Paganism

Paganism and heathenry galore.

Definition of Paganism

By Psyche | April 6, 2007 | Leave a comment

Depending on your background, the word ‘pagan’ can mean a variety of things. It may mean one who is not Christian, Muslim or Jewish, or one who has o religion. It could simply mean one who isn’t Christian, or conjure fantastic hedonistic images of orgiastic rites. These definitions have had their place n the past, but definitions have a way of changing with time depending on usage and culture.

Our modern word ‘pagan’ comes from the Latin paganus, meaning ‘country-dweller’. Similarly, the word ‘heathen’, which has come to mean one who does not acknowledge the Christian, Muslim, or Jewish god, literally means ‘heath-dweller’. Both these words refer to someone from the country or rural district, as opposed to more urban folk.

The initial spread of Christianity took place in major urban areas, leaving the countryside continuing to practice folk magick and adhere to the local customs. It wasn’t long before the word became synonymous with the idea of rustic folk tradition and those who were not followers of the Christian god, thus giving rise to many of the more modern meanings we understand today.

More recently, however, the definition of Paganism has evolved yet again to become a general term for the followers of magickal, shamanistic, and polytheistic religions which hold a reverence for nature as a central characteristic of their belief system. It’s also given rise to the term neo-pagan (literally ‘new pagan’), which refers to a follower or sympathizer of one of the newly formed pagan religions now spreading throughout the world. It is with this latter modern definition that this section will be predominantly concerned.


First published on Suite101.com on 11 March 2006. (Unfortunately.)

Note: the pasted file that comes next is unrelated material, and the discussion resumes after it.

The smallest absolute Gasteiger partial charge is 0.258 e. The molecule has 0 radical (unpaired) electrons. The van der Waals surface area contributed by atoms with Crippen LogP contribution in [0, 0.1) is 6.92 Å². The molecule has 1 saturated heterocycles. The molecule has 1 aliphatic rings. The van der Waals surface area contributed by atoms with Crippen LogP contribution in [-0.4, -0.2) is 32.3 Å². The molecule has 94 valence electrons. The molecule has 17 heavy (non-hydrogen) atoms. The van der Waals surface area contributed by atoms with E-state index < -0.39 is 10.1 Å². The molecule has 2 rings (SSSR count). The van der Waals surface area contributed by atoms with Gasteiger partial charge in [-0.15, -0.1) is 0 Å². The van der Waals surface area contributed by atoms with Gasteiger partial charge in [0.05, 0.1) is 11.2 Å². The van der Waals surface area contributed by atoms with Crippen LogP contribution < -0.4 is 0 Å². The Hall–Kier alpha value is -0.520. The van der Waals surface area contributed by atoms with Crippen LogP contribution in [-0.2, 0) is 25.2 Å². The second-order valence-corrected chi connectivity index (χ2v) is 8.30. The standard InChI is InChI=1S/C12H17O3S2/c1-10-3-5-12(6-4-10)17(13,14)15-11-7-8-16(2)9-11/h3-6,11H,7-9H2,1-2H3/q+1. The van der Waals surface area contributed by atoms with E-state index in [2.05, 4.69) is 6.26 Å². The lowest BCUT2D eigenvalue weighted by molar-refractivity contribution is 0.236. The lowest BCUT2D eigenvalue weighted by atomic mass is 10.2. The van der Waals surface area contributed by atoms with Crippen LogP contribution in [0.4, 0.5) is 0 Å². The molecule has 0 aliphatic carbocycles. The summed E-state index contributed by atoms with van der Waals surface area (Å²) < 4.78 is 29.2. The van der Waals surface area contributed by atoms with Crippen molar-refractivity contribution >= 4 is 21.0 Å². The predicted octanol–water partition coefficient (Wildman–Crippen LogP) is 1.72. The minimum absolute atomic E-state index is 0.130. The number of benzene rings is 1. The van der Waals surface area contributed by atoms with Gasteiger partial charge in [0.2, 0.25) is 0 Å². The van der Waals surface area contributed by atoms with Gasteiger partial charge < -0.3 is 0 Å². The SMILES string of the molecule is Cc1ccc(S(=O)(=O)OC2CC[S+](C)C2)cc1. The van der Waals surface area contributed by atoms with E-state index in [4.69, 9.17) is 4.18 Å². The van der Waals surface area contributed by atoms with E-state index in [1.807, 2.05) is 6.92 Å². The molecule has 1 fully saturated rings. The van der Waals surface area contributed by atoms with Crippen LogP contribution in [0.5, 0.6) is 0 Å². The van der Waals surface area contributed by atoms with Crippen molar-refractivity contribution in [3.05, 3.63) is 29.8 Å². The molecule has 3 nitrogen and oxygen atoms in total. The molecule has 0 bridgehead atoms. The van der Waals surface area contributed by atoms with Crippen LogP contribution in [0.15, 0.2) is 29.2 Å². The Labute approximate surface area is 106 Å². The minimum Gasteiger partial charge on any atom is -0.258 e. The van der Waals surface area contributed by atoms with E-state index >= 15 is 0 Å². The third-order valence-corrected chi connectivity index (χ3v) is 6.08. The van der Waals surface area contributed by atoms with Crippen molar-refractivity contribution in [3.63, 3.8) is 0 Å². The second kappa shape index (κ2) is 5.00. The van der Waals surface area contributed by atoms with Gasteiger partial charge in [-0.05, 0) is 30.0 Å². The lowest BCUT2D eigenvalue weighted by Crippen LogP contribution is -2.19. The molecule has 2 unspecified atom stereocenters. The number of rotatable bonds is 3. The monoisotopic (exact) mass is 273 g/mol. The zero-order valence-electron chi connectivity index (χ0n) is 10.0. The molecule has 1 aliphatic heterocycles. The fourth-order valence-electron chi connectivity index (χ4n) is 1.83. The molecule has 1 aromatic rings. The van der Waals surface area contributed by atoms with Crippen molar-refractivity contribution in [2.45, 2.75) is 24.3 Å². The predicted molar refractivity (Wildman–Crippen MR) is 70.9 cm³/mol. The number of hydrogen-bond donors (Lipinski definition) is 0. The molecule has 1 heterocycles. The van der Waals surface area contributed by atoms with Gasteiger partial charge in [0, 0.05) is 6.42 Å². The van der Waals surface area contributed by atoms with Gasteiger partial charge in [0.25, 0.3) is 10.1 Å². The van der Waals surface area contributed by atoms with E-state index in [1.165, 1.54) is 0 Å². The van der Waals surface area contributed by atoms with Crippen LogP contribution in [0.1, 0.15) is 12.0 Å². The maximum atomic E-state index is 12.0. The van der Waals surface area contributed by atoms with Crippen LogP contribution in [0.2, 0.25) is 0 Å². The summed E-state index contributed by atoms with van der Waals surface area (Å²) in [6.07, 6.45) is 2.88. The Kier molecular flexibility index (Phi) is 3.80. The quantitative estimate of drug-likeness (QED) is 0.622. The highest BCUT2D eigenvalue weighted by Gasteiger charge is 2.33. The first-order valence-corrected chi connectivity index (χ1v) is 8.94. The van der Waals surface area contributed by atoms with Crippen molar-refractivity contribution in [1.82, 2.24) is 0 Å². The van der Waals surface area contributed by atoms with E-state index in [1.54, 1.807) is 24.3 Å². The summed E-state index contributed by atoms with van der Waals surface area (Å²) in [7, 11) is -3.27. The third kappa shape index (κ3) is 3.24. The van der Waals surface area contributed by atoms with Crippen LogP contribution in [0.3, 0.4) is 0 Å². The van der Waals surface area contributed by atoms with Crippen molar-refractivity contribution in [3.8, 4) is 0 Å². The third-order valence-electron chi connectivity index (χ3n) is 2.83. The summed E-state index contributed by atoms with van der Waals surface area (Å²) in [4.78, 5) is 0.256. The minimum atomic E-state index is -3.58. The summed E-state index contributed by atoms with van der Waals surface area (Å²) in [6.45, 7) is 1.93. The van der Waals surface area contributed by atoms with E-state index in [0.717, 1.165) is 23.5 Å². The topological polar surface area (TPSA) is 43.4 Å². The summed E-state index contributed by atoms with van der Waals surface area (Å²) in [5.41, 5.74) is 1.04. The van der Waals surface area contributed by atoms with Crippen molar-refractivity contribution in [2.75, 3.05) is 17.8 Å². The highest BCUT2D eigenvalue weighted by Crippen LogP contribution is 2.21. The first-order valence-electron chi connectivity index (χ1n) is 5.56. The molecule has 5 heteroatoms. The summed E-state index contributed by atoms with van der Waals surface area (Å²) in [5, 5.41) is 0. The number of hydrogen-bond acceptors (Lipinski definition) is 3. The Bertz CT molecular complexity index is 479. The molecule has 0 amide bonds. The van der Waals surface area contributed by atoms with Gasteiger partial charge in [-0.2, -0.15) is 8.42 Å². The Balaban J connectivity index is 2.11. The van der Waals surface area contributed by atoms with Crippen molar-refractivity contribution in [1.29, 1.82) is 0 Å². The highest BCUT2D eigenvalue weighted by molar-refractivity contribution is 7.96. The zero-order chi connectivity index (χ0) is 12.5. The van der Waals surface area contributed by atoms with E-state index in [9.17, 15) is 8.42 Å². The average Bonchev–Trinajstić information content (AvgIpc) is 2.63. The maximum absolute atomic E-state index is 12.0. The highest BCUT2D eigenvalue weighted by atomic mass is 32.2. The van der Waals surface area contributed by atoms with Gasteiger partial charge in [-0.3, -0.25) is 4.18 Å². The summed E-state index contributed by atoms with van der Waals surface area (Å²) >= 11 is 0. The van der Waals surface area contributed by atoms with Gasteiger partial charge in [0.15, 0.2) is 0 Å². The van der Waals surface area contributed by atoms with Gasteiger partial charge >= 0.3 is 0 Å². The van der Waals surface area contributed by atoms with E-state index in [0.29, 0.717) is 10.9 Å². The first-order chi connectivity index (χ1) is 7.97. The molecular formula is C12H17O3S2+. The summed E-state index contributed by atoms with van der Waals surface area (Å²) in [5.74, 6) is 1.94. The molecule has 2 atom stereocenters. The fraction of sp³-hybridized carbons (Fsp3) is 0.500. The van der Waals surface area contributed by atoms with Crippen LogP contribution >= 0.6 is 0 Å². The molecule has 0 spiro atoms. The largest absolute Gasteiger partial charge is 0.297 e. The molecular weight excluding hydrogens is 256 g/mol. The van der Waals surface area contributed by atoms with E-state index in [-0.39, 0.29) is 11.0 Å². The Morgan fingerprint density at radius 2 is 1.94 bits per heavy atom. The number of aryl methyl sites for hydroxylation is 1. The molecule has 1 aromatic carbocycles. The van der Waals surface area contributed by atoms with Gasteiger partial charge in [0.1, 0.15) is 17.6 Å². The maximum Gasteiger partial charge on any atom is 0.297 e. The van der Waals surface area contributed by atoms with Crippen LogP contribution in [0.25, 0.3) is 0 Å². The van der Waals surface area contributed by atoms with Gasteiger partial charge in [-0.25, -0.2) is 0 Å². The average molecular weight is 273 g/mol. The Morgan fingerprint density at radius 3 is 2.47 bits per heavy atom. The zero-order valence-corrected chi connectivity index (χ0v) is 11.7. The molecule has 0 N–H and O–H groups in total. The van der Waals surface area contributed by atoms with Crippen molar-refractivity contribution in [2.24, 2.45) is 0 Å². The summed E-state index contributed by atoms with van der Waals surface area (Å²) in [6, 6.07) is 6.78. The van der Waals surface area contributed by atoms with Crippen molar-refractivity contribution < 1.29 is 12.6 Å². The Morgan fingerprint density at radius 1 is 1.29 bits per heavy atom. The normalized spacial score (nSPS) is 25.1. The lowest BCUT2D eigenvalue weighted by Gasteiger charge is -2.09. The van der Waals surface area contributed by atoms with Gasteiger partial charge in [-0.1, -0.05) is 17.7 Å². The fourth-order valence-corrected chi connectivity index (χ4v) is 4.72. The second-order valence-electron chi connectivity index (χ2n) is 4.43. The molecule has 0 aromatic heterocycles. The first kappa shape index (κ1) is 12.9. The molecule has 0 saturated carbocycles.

Discordian Totems

By Psyche | July 2, 2006 | Leave a comment

Jackalope, image from Tyler NienhouseJackalope

These are a special sub-species of rabbit with the antlers of a deer. Elementally, they combine earth and air, and reside in the north-east corner of the compass rose. They are earthly creatures; practical, but intellectual, as their horns harness the cerebral vibrations of air. They demonstrate their almost unique synthesis of earth and air qualities in their ability to bring theoretical ideas and manifest them in reality, making use of their abstract natures in a material setting. Discordians with a jackalope as their totem tend to be successful in their idealistic pursuits. Continue reading


Beltane

By Psyche | May 1, 2006 | Leave a comment

A celebration of spring, the third and culminating fertility festival, and one of the eight major festivals in the Wheel of the Year.

The third fertility festival, after Imbolg and Ostara, Beltane is one of the four Greater Sabbats in the Wiccan Wheel of the Year. It’s opposite on the Wheel is Samhain, the third harvest. In the northern hemisphere we observe this day on April 30th through May 1st, and in the southern hemisphere, on October 31st through November 1st. As at Samhain, at Beltane the veils between the worlds are said to be thin. Though where Samhain is a celebration of Death, at Beltane we celebrate Life renewed.

There are a variety of spellings for this holiday, depending on which regional variation of Galic is used. It is also known as Beltain, Bealtaine, Bealtainn, among others. Beltane roughly translates to ‘bright fire’, ‘shining fire’, or ‘Bel’s fire’.

Fire plays an important part in Beltane celebrations as it is symbolic of the Sun God’s growing strength and warmth of the season. Fire is a sacred representation of purity and healing, and Wiccans traditionally jump through the fire, or dance around it.

Beltane marks the true end of winter: summer has now begun in earnest. Trees and bushes sprout new leaves, flowers and fruit blossoms bloom, crops are new and the pleasures of the Earth seem bountiful again. Life has again returned to the Earth.

The Young God has grown into manhood, and the Goddess is fertile, to be ripe with his fruit. Handfastings are popular at Beltane, in sympathy of the union of the Goddess and God as queen and consort.

Of course, one of the more well known traditions is the Maypole dance. The Maypole is representative of the phallus and the sacred union between Earth and Sky, the pole standing between the worlds. As the sexual union of the Goddess and God are played out at this time, so do couples fertilize the fields with their sacred unions at this time, ensuring the fecundity of the Earth, and bountiful harvests to come.

The altar is often decorated with local blossoms and flowers from asked plants.

It is a time to celebrate the fruitfulness of the Earth, and productivity in your life.

First published on Suite101.com on 1 May 2006. (Unfortunately.)


Initiations and Degrees

By Psyche | April 3, 2006 | Leave a comment